Shares of Alibaba Group Holding Ltd. suffered a historic selloff Thursday to the lowest close in nearly six months, after Chinese regulators launched an antitrust investigation into the e-commerce giant.
A focus of the investigation was Alibaba’s policy of “choose one of two,” which requires Alibaba’s business partners to avoid dealing with competitors, as the Associated Press reported.
“[W]e are not surprised by the announcement of the investigation,” wrote analyst Aaron Kessler at Raymond James, in a note to clients. “We believe the most likely outcome is the termination of these exclusive relationships, though it is difficult to quantify the potential revenue impact (e.g. consumers shifting buying to other platforms).”
Kessler reiterated the strong buy rating he’s had on Alibaba since at least February 2018.
plunged 13.3% to close at $222.00, the lowest close since July 1. That shares suffered the biggest one-day decline since going public in September 2014, breaking the previous record drop of 8.8% on Jan. 29, 2015.
The stock has also crossed over into a bear market, which many on Wall Start say is defined by a decline of 20% or more from a significant peak. Thursday’s close was 30.0% below the Oct. 27 record close of $317.74.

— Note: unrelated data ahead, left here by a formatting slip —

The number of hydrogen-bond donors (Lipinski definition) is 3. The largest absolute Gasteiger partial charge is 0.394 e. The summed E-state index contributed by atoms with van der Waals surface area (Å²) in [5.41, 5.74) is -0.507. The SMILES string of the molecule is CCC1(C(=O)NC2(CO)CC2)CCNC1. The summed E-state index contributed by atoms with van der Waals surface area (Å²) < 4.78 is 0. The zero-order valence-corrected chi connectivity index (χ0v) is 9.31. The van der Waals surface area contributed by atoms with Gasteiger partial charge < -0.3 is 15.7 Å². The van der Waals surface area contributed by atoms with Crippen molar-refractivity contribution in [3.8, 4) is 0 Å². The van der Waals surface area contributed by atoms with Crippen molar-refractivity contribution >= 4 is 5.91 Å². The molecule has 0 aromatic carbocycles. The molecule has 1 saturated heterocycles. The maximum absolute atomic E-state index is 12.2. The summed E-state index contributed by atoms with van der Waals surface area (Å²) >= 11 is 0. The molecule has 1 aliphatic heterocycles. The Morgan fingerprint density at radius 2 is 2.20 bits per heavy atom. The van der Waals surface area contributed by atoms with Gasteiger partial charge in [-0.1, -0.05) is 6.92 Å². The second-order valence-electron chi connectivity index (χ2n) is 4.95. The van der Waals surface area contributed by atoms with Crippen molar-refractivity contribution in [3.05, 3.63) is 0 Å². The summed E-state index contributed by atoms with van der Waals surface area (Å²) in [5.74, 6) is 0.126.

Kessler said that even before Thursday’s selloff, he believed the stock was already “largely pricing in” the concerns about an antitrust probe. As a result, “we remain buyers” of Alibaba’s stock at current levels, he said.
Kessler has a $330 price target on Alibaba’s stock, which is 48.6% above current levels.
The stock was now up just 4.7% year to date, erasing the bulk of the 49.5% gain it had at the record close. In comparison, the iShares MSCI China exchange-traded fund
has gained 8.0% this year, and pulled back 6.3% since closing at a record $82.81 on Nov. 6, while the S&P 500 index
has advanced 14.1% this year and was just 0.5% below its record close of 3,722.48 reached Dec. 17.